In re Guardianship & Conservatorship of Kaiser

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Justia Opinion Summary

After Loyola Kaiser’s husband, Albert Kaiser, died, Heartland Trust Company, as Loyola’s conservator, filed an application in the county court seeking authority to file the elective share it argued was due to Loyola as Albert’s surviving spouse. The county court denied the application. Heartland appealed, arguing that the county court’s decision to deny its application did not conform to the law, was not supported by competent evidence, and was arbitrary, capricious, and unreasonable. The Supreme Court affirmed, holding that the county court did not err when it denied Heartland’s request for authorizing to file for the elective share of Albert’s estate on Loyola’s behalf.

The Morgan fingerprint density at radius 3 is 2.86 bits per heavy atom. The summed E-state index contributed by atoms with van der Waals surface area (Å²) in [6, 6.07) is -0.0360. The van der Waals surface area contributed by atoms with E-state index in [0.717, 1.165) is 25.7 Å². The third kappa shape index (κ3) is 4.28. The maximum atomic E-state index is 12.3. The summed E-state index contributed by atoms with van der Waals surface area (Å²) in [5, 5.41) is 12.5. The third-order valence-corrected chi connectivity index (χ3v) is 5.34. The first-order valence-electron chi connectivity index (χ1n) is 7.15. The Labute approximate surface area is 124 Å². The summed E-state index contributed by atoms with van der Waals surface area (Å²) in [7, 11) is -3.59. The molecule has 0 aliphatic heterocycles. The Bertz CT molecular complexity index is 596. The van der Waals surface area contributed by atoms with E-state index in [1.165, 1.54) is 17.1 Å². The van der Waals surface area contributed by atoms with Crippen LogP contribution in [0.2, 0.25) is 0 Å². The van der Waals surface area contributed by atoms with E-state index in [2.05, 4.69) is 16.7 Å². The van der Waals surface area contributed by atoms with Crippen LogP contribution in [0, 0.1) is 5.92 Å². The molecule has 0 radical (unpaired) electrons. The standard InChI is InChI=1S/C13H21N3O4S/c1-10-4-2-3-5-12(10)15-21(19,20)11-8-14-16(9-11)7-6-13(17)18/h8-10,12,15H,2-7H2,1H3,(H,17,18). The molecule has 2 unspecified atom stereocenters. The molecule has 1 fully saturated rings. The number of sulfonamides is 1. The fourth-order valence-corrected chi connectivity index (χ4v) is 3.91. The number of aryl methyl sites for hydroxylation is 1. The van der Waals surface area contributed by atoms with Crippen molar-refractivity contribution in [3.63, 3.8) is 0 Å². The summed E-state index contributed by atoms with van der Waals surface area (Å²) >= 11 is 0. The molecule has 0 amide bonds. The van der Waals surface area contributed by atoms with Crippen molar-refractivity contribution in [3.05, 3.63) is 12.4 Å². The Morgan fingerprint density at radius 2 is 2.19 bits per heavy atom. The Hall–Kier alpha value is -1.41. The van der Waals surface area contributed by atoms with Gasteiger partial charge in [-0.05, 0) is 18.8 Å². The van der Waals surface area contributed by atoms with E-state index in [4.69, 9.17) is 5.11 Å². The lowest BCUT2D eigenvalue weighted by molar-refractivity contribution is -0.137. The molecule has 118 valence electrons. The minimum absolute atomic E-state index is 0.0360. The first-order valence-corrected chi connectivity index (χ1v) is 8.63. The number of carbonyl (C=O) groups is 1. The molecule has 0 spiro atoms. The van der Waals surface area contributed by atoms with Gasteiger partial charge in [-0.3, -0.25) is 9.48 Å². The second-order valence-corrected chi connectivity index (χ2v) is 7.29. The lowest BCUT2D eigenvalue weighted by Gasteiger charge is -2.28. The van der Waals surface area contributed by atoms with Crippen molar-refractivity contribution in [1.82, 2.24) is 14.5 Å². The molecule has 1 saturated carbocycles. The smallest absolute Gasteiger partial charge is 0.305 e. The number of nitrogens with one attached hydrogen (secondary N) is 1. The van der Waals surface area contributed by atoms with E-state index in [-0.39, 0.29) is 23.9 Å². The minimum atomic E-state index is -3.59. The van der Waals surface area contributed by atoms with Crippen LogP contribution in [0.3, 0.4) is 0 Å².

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Nebraska Supreme Court Online Library www.nebraska.gov/apps-courts-epub/ 01/13/2017 08:32 AM CST - 532 - Nebraska Supreme Court A dvance Sheets 295 Nebraska R eports IN RE GUARDIANSHIP & CONSERVATORSHIP OF KAISER Cite as 295 Neb. 532 In Guardianship and Conservatorship of Loyola Jane K aiser, an incapacitated and protected person. Heartland Trust Company, Conservator, appellant, v. Paula K aiser-Asmus and Carol H arris, appellees. re ___ N.W.2d ___ Filed January 13, 2017. No. S-16-219.  1. Guardians and Conservators: Appeal and Error. An appellate court reviews guardianship and conservatorship proceedings for error appearing on the record in the county court.  2. Judgments: Appeal and Error. When reviewing a judgment for errors appearing on the record, an appellate court’s inquiry is whether the decision conforms to the law, is supported by competent evidence, and is neither arbitrary, capricious, nor unreasonable.  3. Statutes: Appeal and Error. Statutory interpretation presents a question of law, for which an appellate court has an obligation to reach an independent conclusion irrespective of the decision made by the court below.  4. Statutes: Legislature: Presumptions. In enacting an amendatory statute, the Legislature is presumed to have known the preexisting law.  5. Statutes: Appeal and Error. Statutory language is to be given its plain and ordinary meaning, and an appellate court will not resort to interpretation to ascertain the meaning of statutory words which are plain, direct, and unambiguous.  6. Statutes. It is not within the province of the courts to read a meaning into a statute that is not there or to read anything direct and plain out of a statute. Appeal from the County Court for Fillmore County: Michael P. Burns, Judge. Affirmed. - 533 - Nebraska Supreme Court A dvance Sheets 295 Nebraska R eports IN RE GUARDIANSHIP & CONSERVATORSHIP OF KAISER Cite as 295 Neb. 532 Joseph H. Murray, P.C., L.L.O., of Germer, Murray & Johnson, for appellant. Joseph N. Bixby and Paul N. Bixby, Senior Certified Law Student, of Bixby Law Office, for appellees. Heavican, C.J., Wright, Miller-Lerman, Cassel, Stacy, K elch, and Funke, JJ. Miller-Lerman, J. NATURE OF CASE The appellant, Heartland Trust Company (Heartland), was appointed as the conservator for Loyola Jane Kaiser. After the death of Loyola’s husband, Albert A. Kaiser, Heartland filed an application in the county court for Fillmore County seeking authority to file the elective share it stated was due to Loyola as Albert’s surviving spouse. After a hearing, the county court denied Heartland’s application. Heartland appeals. We affirm. STATEMENT OF FACTS Albert and Loyola were married and had one child together, Paula Kaiser-Asmus (Paula). Loyola had two children from a previous marriage, James Votipka (James) and Carol Harris (Carol). The record does not specifically indicate when Albert and Loyola were married, but the county court noted in its order that “Paula was born in 1959, suggesting that the marriage between Albert and Loyola . . . spanned over many decades.” Albert and Loyola both executed wills on December 16, 2005, and these wills appear to mirror each other. The wills provided a life estate to the surviving spouse for certain property and devised all the residue of their property interests to the surviving spouse. They both also devised remainder interests in certain property to James, Carol, and Paula. Loyola did not modify her 2005 will, but Albert executed a new will and a living trust on March 19, 2014. Albert’s 2014 - 534 - Nebraska Supreme Court A dvance Sheets 295 Nebraska R eports IN RE GUARDIANSHIP & CONSERVATORSHIP OF KAISER Cite as 295 Neb. 532 will named Loyola as his spouse, Paula as his child, and Carol as his spouse’s child, and it stated that “[a]ll references to ‘my children’ in this Will are to these children.” Albert’s 2014 will further stated: “My spouse has a son, JAMES . . . ; that I have intentionally and with full knowledge chosen not to provide for him or his descendants.” Albert’s 2014 will distributed all of his property into his living trust. Similar to his 2014 will, Albert’s living trust identified Loyola as his spouse, Paula as his child, and Carol as his spouse’s child, and it stated that “[a]ll references to ‘my children’ in this Agreement are to these children.” The living trust specifically excluded James, stating that Albert had “intentionally and with full knowledge chosen not to provide for [James] or his descendants.” “Article Nine” of Albert’s living trust is titled “Distribution of My Trust Property,” and it specifically designated Paula and Carol as the only two beneficiaries of the trust, with each receiving a 50-percent share of the trust upon Albert’s death. Neither Loyola nor James were included as a beneficiary of Albert’s trust. On July 23, 2014, while Albert was still alive, the county court filed an order and letters in which it appointed Heartland as the conservator for Loyola. Albert died in January 2015. On April 24, Heartland, as Loyola’s conservator, filed an application in which it sought an order authorizing it to elect the statutory share due to Loyola as Albert’s surviving spouse. Heartland alleged that pursuant to Neb. Rev. Stat. § 30-2313 (Reissue 2016), Loyola, as the surviving spouse, had a right of election to take an elective share in any fraction not in excess of one-half of Albert’s augmented estate. In its application, Heartland additionally requested authorization to claim homestead, exempt property, and family allowances on behalf of Loyola. A hearing was held at which Heartland offered and the county court received 12 exhibits. The president of Heartland, Lucas Swartzendruber, testified on behalf of Heartland. Swartzendruber testified that Loyola was approximately 88 - 535 - Nebraska Supreme Court A dvance Sheets 295 Nebraska R eports IN RE GUARDIANSHIP & CONSERVATORSHIP OF KAISER Cite as 295 Neb. 532 years old at the time of the hearing. He stated that generally the life expectancy of an 88-year-old person is approximately 6 years, “but that could vary based on health.” Swartzendruber noted that Loyola was in hospice care and that he had not been given any indication from Loyola’s doctor as to how long the doctor expected Loyola to live. Swartzendruber testified that he attempted to locate all of Loyola’s assets, which are reflected in exhibit 8. The value of the assets listed in exhibit 8 is in excess of $1 million, and exhibit 8 states that Loyola’s only liabilities are her current expenses. Swartzendruber also testified that he prepared an estimate of Loyola’s anticipated income and expenses on an annual basis, which is reflected in exhibit 13. Loyola’s estimated annual income totaled $90,597.77, which included Social Security payments, long-term care insurance, and rent from certain properties. Loyola’s estimated annual expenses totaled $82,509.63. This estimate did not include conservator or attorney fees, which Swartzendruber noted would vary depending on pending legal actions. Swartzendruber also stated at the hearing that Loyola had been named as a beneficiary of Albert’s single premium annuity in the principal sum of $200,000, but that at some point, the beneficiary was changed and Loyola was no longer listed as a beneficiary. Swartzendruber further testified that Loyola had been listed as a beneficiary of Albert’s life insurance policy in the amount of $25,000, but that she was no longer listed as a beneficiary at the time of Albert’s death. After the hearing but before the county court ruled on Heartland’s application, Heartland, as Loyola’s conservator, filed a petition for the elective share in Albert’s separate probate matter, case No. PR-15-42. In the petition, Heartland recognized that the county court had not yet ruled on its application for authorization to file a petition for the elective share. However, Heartland stated that a petitioner is required to file a petition for elective share within 9 months of the decedent’s death and Heartland was concerned that the right - 536 - Nebraska Supreme Court A dvance Sheets 295 Nebraska R eports IN RE GUARDIANSHIP & CONSERVATORSHIP OF KAISER Cite as 295 Neb. 532 to petition for elective share would be waived if it failed to file in a timely manner. In the separate probate matter, Paula subsequently filed a motion to dismiss Heartland’s petition for elective share, because Heartland did not have authorization to file the petition. On February 10, 2016, the county court filed its order in which it denied Heartland’s application. In its decision, the county court considered Neb. Rev. Stat. § 30-2315 (Reissue 2016), which provides: The right of election of the surviving spouse may be exercised only during his or her lifetime by him or her. In the case of a protected person, the right of election may be exercised only by order of the court in which protective proceedings as to his or her property are pending, after finding that exercise thereof in the fraction designated or proposed is in the best interests of the protected person during his or her probable life expectancy and of the children, family members, or other successors to the decedent or to the protected person, due regard being given by the court to the other assets and resources of the protected person, the extent and nature of any dependent, mutual, or otherwise related estate planning of the decedent and the protected person, the present and likely future financial impact upon the estate of the decedent, the protected person or the estate of the protected person, or such successors of any federal or state estate, excise, gift, income, inheritance, succession, or other tax consequent upon such exercise, and the existence or nonexistence of any other factors deemed by the court to be relevant to the exercise or nonexercise of the right of election. The county court stated in its order: In consideration of the factors set forth in . . . § 30-2315, it seems contrary to the estate planning done by the decedent (Albert) in 2014, as well as unnecessary when considering the current, plentiful financial - 537 - Nebraska Supreme Court A dvance Sheets 295 Nebraska R eports IN RE GUARDIANSHIP & CONSERVATORSHIP OF KAISER Cite as 295 Neb. 532 circumstances of the protected person (Loyola . . . ), to approve the request of the conservator for authorization to file an elective share, of any percentage, within [Albert’s] estate . . . . The county court stated that when Albert modified his estate in 2014 and excluded Loyola and James as benefici­ ries of his a living trust, he presumably took into consideration Loyola’s assets, including income-generating resources that were accessible to Loyola. The county court noted that if Loyola’s “current financial circumstances were not as stable and plentiful, then this Court would have little, if any, regard for the inferred primary intent of Albert’s 2014 estate planning.” However, the county court recognized that § 30-2315 provides that the court must give due regard “to the other assets and resources of the protected person, the extent and nature of any dependent, mutual, or otherwise related estate planning of the decedent and the protected person.” The county court went on to state that “it is the application of this statutory provision which leads this Court to deny the request of the conservator to file for an elective share of [Albert’s] estate.” In its February 10, 2016, order, the county court also granted Heartland’s request for authority to claim homestead allowance, exempt property, and family allowance on behalf of Loyola. These determinations are not challenged on appeal. Heartland appeals from the portion of the county court’s order which denied the request to file an elective share. ASSIGNMENTS OF ERROR Heartland claims that the county court erred because its decision denying the application of the conservator to file for an elective share “does not conform to the law, is not supported by competent evidence, and is arbitrary, capricious and unreasonable.” STANDARDS OF REVIEW [1,2] An appellate court reviews guardianship and conservatorship proceedings for error appearing on the record in - 538 - Nebraska Supreme Court A dvance Sheets 295 Nebraska R eports IN RE GUARDIANSHIP & CONSERVATORSHIP OF KAISER Cite as 295 Neb. 532 the county court. In re Conservatorship of Franke, 292 Neb. 912, 875 N.W.2d 408 (2016). When reviewing a judgment for errors appearing on the record, an appellate court’s inquiry is whether the decision conforms to the law, is supported by competent evidence, and is neither arbitrary, capricious, nor unreasonable. Id. [3] Statutory interpretation presents a question of law, for which an appellate court has an obligation to reach an independent conclusion irrespective of the decision made by the court below. Hargesheimer v. Gale, 294 Neb. 123, 881 N.W.2d 589 (2016). ANALYSIS Heartland claims that the county court erred when it denied its application for authority to file, on Loyola’s behalf, for the elective share of Albert’s augmented estate. Heartland argues that the county court’s determination does not conform to the applicable law and is not supported by competent evidence. We disagree and affirm the order of the county court. Section 30-2313 of the Nebraska Probate Code provides that after a married person dies, the person’s surviving spouse has the right of election. Section 30-2313(a) states that “if a married person domiciled in this state dies, the surviving spouse has a right of election to take an elective share in any fraction not in excess of one-half of the augmented estate.” The right of election allows a person who survives his or her spouse to elect to take a share of the deceased spouse’s augmented estate, instead of taking what the surviving spouse would receive under the deceased spouse’s will. The Nebraska Probate Code limits the right of election for a surviving spouse who is a protected person. See § 30-2315. For purposes of the Nebraska Probate Code, a protected person is “a minor or other person for whom a conservator has been appointed or other protective order has been made.” Neb. Rev. Stat. § 30-2601(3) (Reissue 2016). Loyola is a protected person for the purposes of our analysis. - 539 - Nebraska Supreme Court A dvance Sheets 295 Nebraska R eports IN RE GUARDIANSHIP & CONSERVATORSHIP OF KAISER Cite as 295 Neb. 532 The right to elect by a surviving spouse who is a protected person must be exercised in conformity with § 30-2315, which is the controlling statute applicable to this case. Section 30-2315 provides: In the case of a protected person, the right of election may be exercised only by order of the court in which protective proceedings as to his or her property are pending, after finding that exercise thereof in the fraction designated or proposed is in the best interests of the protected person during his or her probable life expectancy and of the children, family members, or other successors to the decedent or to the protected person, due regard being given by the court to the other assets and resources of the protected person, the extent and nature of any dependent, mutual, or otherwise related estate planning of the decedent and the protected person, the present and likely future financial impact upon the estate of the decedent, the protected person or the estate of the protected person, or such successors of any federal or state estate, excise, gift, income, inheritance, succession, or other tax consequent upon such exercise, and the existence or nonexistence of any other factors deemed by the court to be relevant to the exercise or nonexercise of the right of election. Heartland claims that the county court erred in its application of § 30-2315 when it denied Heartland authorization to file for the elective share on Loyola’s behalf. Heartland argues that the county court did not properly consider the factors set forth in § 30-2315, and it asserts that it would be in Loyola’s best interests if she were allowed to file for the elective share. Heartland specifically contends that “[t]he unmistakable conclusion is that the best interests of [Loyola] can only be served by permitting her to make the full statutory election of fifty percent . . . of [Albert’s] augmented estate.” Brief for appellant at 11. Heartland relies on Clarkson v. First Nat. Bank of Omaha, 193 Neb. 201, 226 N.W.2d 334 (1975), to support - 540 - Nebraska Supreme Court A dvance Sheets 295 Nebraska R eports IN RE GUARDIANSHIP & CONSERVATORSHIP OF KAISER Cite as 295 Neb. 532 its contention that allowing Loyola to file for the elective share would be in her best interests, because filing for the elective share would provide her with the greatest monetary value. However, as explained below, Heartland’s reliance on Clarkson, supra, is misplaced primarily because the statute on which that case was decided has been significantly revised and replaced by § 30-2315; the language of the controlling statute dictates different principles and, in this case, a different outcome. The question before this court in Clarkson, supra, was whether it was in the best interests of an incompetent surviving spouse to take under her deceased husband’s will or for the court to authorize her to take the elective share. The case was controlled by Neb. Rev. Stat. § 30-108(2) (Reissue 1964), the centerpiece of which provided that [t]he court . . . [after conducting a] hearing shall make such election [either to take as provided by the will or to take by inheritance and descent and distribute as provided by law] as it deems the best interests of such surviving husband or wife shall require, which election shall be entered upon the records of said court. In Clarkson, the county court determined that the surviving spouse’s best interests would not be served by filing for the elective share and that therefore, the surviving spouse should take under the will. On appeal, the district court disagreed and found that allowing the surviving spouse to file for the elective share would be of greater value to the surviving spouse. In a 4-to-3 decision, this court affirmed. On appeal from the district court, this court in Clarkson was faced with the question of what factors were to be considered in determining the “best interests” of the incompetent spouse under § 30-108(2). In deciding what factors were to be considered under § 30-108(2), this court noted that there was a split among the jurisdictions regarding the approach to determine whether to authorize filing for the elective share. Essentially, the courts were split on the meaning of “best - 541 - Nebraska Supreme Court A dvance Sheets 295 Nebraska R eports IN RE GUARDIANSHIP & CONSERVATORSHIP OF KAISER Cite as 295 Neb. 532 interests.” We noted that the minority of jurisdictions believed that the best interests of the surviving incompetent or protected spouse will be served by electing the method—either taking under the decedent spouse’s will or filing for the elective share—which is most valuable to the surviving spouse. See Clarkson, supra. Following this approach usually means that the method which has the greater pecuniary value will be the method that is ordered. See, id.; Spencer v. Williams, 569 A.2d 1194 (D.C. App. 1990). This approach followed by the minority of jurisdictions is sometimes referred to as the “pecuniary approach.” See Susan P. Barnabeo, Note, The Incompetent Spouse’s Election: A Pecuniary Approach, 18 U. Mich. J.L. Reform 1061, 1070 (1985). Contrary to the “pecuniary approach,” the majority of jurisdictions are of the view that all the surrounding facts and circumstances should be taken into consideration by the court in order to determine whether to authorize the filing for the elective share. See, Clarkson, supra; Kinnett v. Hood, 25 Ill. 2d 600, 185 N.E.2d 888 (1962). Courts that follow the majority approach believe the minority approach is too narrow by focusing only on the pecuniary value. The majority approach values the flexibility afforded by considering all the surrounding facts and circumstances, such as the testator’s intent and the choice the surviving spouse would have made had he or she been competent. See, Spencer, supra; Barnabeo, supra. In Clarkson, this court adopted the minority pecuniary approach. The dissent in Clarkson found the pecuniary approach to be “too restrictive.” Clarkson v. First Nat. Bank of Omaha, 193 Neb. 201, 209, 226 N.W.2d 334, 339 (1975) (McCown, J., dissenting; Newton and Clinton, JJ., join). The dissent stated that “[t]he rule adopted by the majority of courts offers a much broader and sounder basis for making the appropriate election on behalf of an incompetent surviving spouse. It likewise permits an equitable approach on an individual case basis.” Id. at 210, 226 N.W.2d at 339. The dissent also noted that - 542 - Nebraska Supreme Court A dvance Sheets 295 Nebraska R eports IN RE GUARDIANSHIP & CONSERVATORSHIP OF KAISER Cite as 295 Neb. 532 § 30-108 was to be replaced by a new statute, Neb. Rev. Stat. § 30-2315 (Cum. Supp. 1974), but the new statute was not yet in effect. The version of § 30-2315 to which the dissent made reference had been adopted as a part of the Nebraska Probate Code by 1974 Neb. Laws, L.B. 354; however, the 1974 version of § 30-2315 differs from the version of § 30-2315 that is currently in place. The 1974 version of § 30-2315 was patterned after a section of the Uniform Probate Code, then identified as § 2-203, and provided: The right of election of the surviving spouse may be exercised only during his lifetime by him. In the case of a protected person, the right of election may be exercised only by order of the court in which protective proceedings as to his property are pending, after finding that exercise is in the best interests of the protected person during his probable life expectancy. After Clarkson was decided in 1975, the Legislature, by 1980 Neb. Laws, L.B. 694, amended the 1974 version of § 30-2315 that had been adopted as part of the Nebraska Probate Code. The 1980 version of § 30-2315 is the same as the version currently in place, and it provides that in the case of a protected person, a court may order that the right of election may be exercised after finding that exercise thereof in the fraction designated or proposed is in the best interests of the protected person during his or her probable life expectancy and of the children, family members, or other successors to the decedent or to the protected person, due regard being given by the court to the other assets and resources of the protected person, the extent and nature of any dependent, mutual, or otherwise related estate planning of the decedent and the protected person, the present and likely future financial impact upon the estate of the decedent, the protected person or the estate of the protected person, or such successors of any federal or state estate, excise, gift, income, inheritance, succession, or other - 543 - Nebraska Supreme Court A dvance Sheets 295 Nebraska R eports IN RE GUARDIANSHIP & CONSERVATORSHIP OF KAISER Cite as 295 Neb. 532 tax consequent upon such exercise, and the existence or nonexistence of any other factors deemed by the court to be relevant to the exercise or nonexercise of the right of election. [4] In enacting an amendatory statute, the Legislature is presumed to have known the preexisting law. Trumble v. Sarpy County Board, 283 Neb. 486, 810 N.W.2d 732 (2012). By specifically amending § 30-2315 to include numerous factors that are to be considered by the court before ordering that a protected person may exercise the right of election, the Legislature obviously responded to this court’s decision in Clarkson v. First Nat. Bank of Omaha, 193 Neb. 201, 226 N.W.2d 334 (1975), and rejected this court’s adoption of the minority pecuniary approach. By the plain language of § 30-2315, the Legislature delineated a number of factors that are to be considered by the court. The Legislature thus has indicated its intention that this court use the majority approach and consider numerous facts and circumstances relevant to determine whether to authorize a protected person to file for the elective share. Our reading of the amendment to § 30-2315 is confirmed by the legislative history, wherein an attorney testifying in support of L.B. 694 stated that the purpose of the amendment to § 30-2315 was “to overcome the Supreme Court decision in [Clarkson].” Judiciary Committee Hearing, L.B. 694, 86th Leg., 1st Sess. 18 (Jan. 30, 1980). We have not squarely addressed the issue of what factors are to be considered by a court in determining whether to authorize a protected person to file for the elective share, because this issue was decided in Clarkson under a different statute. The Legislature’s 1980 amendment to § 30-2315 lists numerous considerations to be evaluated when deciding whether to authorize the filing for an elective share, and those considerations reflect the majority view. Those factors include other assets and resources of the protected person, related estate planning of the decedent, and tax consequences of the exercise or nonexercise of the right of election. See § 30-2315. - 544 - Nebraska Supreme Court A dvance Sheets 295 Nebraska R eports IN RE GUARDIANSHIP & CONSERVATORSHIP OF KAISER Cite as 295 Neb. 532 Thus, to the extent Clarkson adopted the minority “pecuniary approach,” that holding has been superseded by statute, specifically § 30-2315. [5,6] Statutory language is to be given its plain and ordinary meaning, and an appellate court will not resort to interpretation to ascertain the meaning of statutory words which are plain, direct, and unambiguous. Stewart v. Nebraska Dept. of Rev., 294 Neb. 1010, 885 N.W.2d 723 (2016). It is not within the province of the courts to read a meaning into a statute that is not there or to read anything direct and plain out of a statute. Id. Based on the plain language of § 30-2315, we adopt the majority approach that the surrounding facts and circumstances should be taken into consideration by the court in order to determine whether to authorize the filing for the elective share in the case of a protected person. Having determined that the majority approach applies, we turn to the facts of this case. Heartland argues that the county court failed to properly consider the factors set forth in § 30-2315. Heartland asserts that Loyola’s assets and other resources do not provide her with the necessary income for the remainder of her life; Albert and Loyola had mutual estate planning in 2005, but Albert later modified his estate planning to exclude Loyola; and allowing Loyola to file for the elective share would not have a financial impact on Albert’s estate. After reviewing the record and the county court’s order, we disagree with Heartland’s assertions. The record indicates that the value of Loyola’s assets at the time of the hearing exceeded $1 million, and that her only liabilities were her current expenses. The evidence shows that Loyola’s anticipated annual income totaled $90,597.77 and that her estimated annual expenses totaled $82,509.63. This evidence regarding Loyola’s assets and income was considered by the county court in making its determination. The county court also recognized that Albert modified his estate in 2014, at which time he executed a new will which distributed all of his property - 545 - Nebraska Supreme Court A dvance Sheets 295 Nebraska R eports IN RE GUARDIANSHIP & CONSERVATORSHIP OF KAISER Cite as 295 Neb. 532 into a living trust, from which he excluded Loyola as a beneficiary. The county court stated when Albert excluded Loyola as a beneficiary of his living trust, Albert presumably took into consideration Loyola’s ongoing one-half interest in certain assets and income-generating resources that were accessible to Loyola. In considering the evidence presented and the factors set forth in § 30-2315, the county court stated in its order: [I]t seems contrary to the estate planning done by the decedent (Albert) in 2014, as well as unnecessary when considering the current, plentiful financial circumstances of the protected person (Loyola . . . ), to approve the request of the conservator for authorization to file an elective share, of any percentage, within [Albert’s] estate . . . . The county court further stated that if Loyola’s “current finan­ cial circumstances were not as stable and plentiful, then this Court would have little, if any, regard for the inferred primary intent of Albert’s 2014 estate planning.” However, the county court went on to state that as set forth in . . . § 30-2315, “due regard being given by the court to the other assets and resources of the protected person, the extent and nature of any dependent, mutual, or otherwise related estate planning of the decedent and the protected person,” it is the application of this statutory provision which leads this Court to deny the request of the conservator to file for an elective share of [Albert’s] estate. (Emphasis in original.) Based upon our review of the record, we cannot say that the county court’s decision to deny Heartland’s request to file for an elective share on behalf of Loyola was contrary to the law, specifically § 30-2315. The county court’s decision is supported by the evidence set forth in the record regarding Loyola’s assets and income and the estate planning completed by Albert in 2014, and we cannot say that the county - 546 - Nebraska Supreme Court A dvance Sheets 295 Nebraska R eports IN RE GUARDIANSHIP & CONSERVATORSHIP OF KAISER Cite as 295 Neb. 532 court’s decision was arbitrary, capricious, or unreasonable. Accordingly, we reject Heartland’s assignment of error, and we affirm the order of the county court. CONCLUSION The county court did not err when it denied Heartland’s request for authorization to file, on Loyola’s behalf, for the elective share of Albert’s estate, and we therefore affirm the order of the county court. A ffirmed.